Stop Loss and Profit Target Functions Problem

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cael
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Stop Loss and Profit Target Functions Problem

Postby cael » 28 Feb 2008

I had a surprising problem with these functions. They work as intended of commission and slippage are zero. But if they are non-zero, there are actually added to the Amount parameter, which actually changes the strategy. :? I don't remember TS working this way before.

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Andrew Kirillov
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Postby Andrew Kirillov » 29 Feb 2008

TS doesn't take into account commission/slippage and we emulated it initially. Although we were sure it is wrong (irrational) implementation. Some guys contacted us and complained that it is silly and we decided to take slippage/commission to account. So yes it works differently.
What do you feel about it?

sylfvdk
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Postby sylfvdk » 29 Feb 2008

Wow,

This is defenetely WRONG implementation. You are changing the strategy. If I want to sell @ $10.00 with limot order - you are selling ~ @ 10.10 on backtesting to adjust to slipage?!

I would say, that is wrong. Please, find another way to make correction. For example, on Strategy Performance Report or somewhere else.

Please, DO NOT CHANGE STRATEGY. Those are our numbers.

Thanks
Victor

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Andrew Kirillov
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Postby Andrew Kirillov » 03 Mar 2008

Victor,
I disagree. If you set $10 profit target, you want to have $10 in you pocket and you shouldn't care about slippage and commission. Otherwise your strategy exit with “profit”, but actually you have a loss. It doesn’t make sense for me and other users.
If you disagree with our implementation simply use 0 in slippage/commissions settings.
We are not going to change it.

kevin kolodzy
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Postby kevin kolodzy » 03 Mar 2008

Andrew, I think that makes sense, but it does mean code and settings ported directly from TS need tweaking to adjust for the difference. If it is known that this is the case, it can be handled.

Are slippage and commissions handled the same way in MCFX for these exits?

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danilo
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Postby danilo » 03 Mar 2008

The implementation of slippage in MC is GOOD! is the only way to simulate the spread ask/bid. When there is a trade on the market you don't know if was matched a bid or ask price. If you are a buyer and the last trade was a bid execution at $10 and the spread ask/bid is 0.10$ when you send the order at the market will be executed at $10.10. If you don't like this implementation you can always set the slippage at zero. In a lot of trading books you can read about the slippage, but also a lot of books forget to explain way there is the slippage.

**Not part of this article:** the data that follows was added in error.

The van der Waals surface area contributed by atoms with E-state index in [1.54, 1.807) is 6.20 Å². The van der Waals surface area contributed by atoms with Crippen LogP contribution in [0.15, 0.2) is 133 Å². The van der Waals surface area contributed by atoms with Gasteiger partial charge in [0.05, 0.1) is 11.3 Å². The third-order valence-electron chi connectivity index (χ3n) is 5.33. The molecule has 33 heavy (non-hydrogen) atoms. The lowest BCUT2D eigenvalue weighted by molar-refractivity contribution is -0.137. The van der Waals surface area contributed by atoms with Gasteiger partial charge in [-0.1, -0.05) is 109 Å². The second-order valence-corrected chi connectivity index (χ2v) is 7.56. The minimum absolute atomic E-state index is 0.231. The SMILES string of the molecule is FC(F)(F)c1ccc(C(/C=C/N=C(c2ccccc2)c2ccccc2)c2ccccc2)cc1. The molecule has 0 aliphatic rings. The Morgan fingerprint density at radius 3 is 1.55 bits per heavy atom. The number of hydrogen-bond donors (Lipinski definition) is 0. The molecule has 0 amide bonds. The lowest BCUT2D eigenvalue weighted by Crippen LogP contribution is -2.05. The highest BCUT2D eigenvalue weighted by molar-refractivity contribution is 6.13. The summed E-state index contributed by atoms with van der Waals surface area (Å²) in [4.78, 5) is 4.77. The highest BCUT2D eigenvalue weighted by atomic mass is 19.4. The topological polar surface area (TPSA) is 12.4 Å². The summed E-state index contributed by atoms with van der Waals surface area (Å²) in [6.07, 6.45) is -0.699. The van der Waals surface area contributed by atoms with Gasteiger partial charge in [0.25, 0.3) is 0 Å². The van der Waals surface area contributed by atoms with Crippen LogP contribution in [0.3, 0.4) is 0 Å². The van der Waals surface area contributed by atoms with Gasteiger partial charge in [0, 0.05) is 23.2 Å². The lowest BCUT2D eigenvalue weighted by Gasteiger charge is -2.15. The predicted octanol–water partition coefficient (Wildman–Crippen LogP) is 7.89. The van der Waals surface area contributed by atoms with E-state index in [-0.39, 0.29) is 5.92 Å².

cael
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Postby cael » 04 Mar 2008

Andrew

Victor is right. You are actually changing the simulation. For example, when I buy I set a profit target of X and a stop loss of Y. I optimize this and come back with say X = 1 and Y = 1.

But if I run with slipage and commission of say 10 cents, my effective X and Y have become 1.1 and 1.1 respectively. This is not what the trader intended.

Commission and Slippage are numbers that help stress a system to help simulate performance under more realistic trading conditions. It should not change the intended system :!:

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Andrew Kirillov
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Postby Andrew Kirillov » 04 Mar 2008

Andrew, I think that makes sense, but it does mean code and settings ported directly from TS need tweaking to adjust for the difference. If it is known that this is the case, it can be handled.

Are slippage and commissions handled the same way in MCFX for these exits?

Kevin,
It is hard to answer your question, because it will force me to ask our software configuration manager and find out what MCFX version are you running. I suggest you to run a simple test and see. It is easier for both of us!

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Andrew Kirillov
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Postby Andrew Kirillov » 04 Mar 2008

Andrew

Victor is right. You are actually changing the simulation. For example, when I buy I set a profit target of X and a stop loss of Y. I optimize this and come back with say X = 1 and Y = 1.

But if I run with slipage and commission of say 10 cents, my effective X and Y have become 1.1 and 1.1 respectively. This is not what the trader intended.

Commission and Slippage are numbers that help stress a system to help simulate performance under more realistic trading conditions. It should not change the intended system :!:

I don't think this dispute makes sense since you can indicate and take into account commissions/slippage in back testing process.:)

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Postby cael » 04 Mar 2008

Andrew

But when I optimize comm and slip is not taken into account.

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Postby Andrew Kirillov » 05 Mar 2008

back-testing and optimization is the same thing. So slippage and commission is taken into account.


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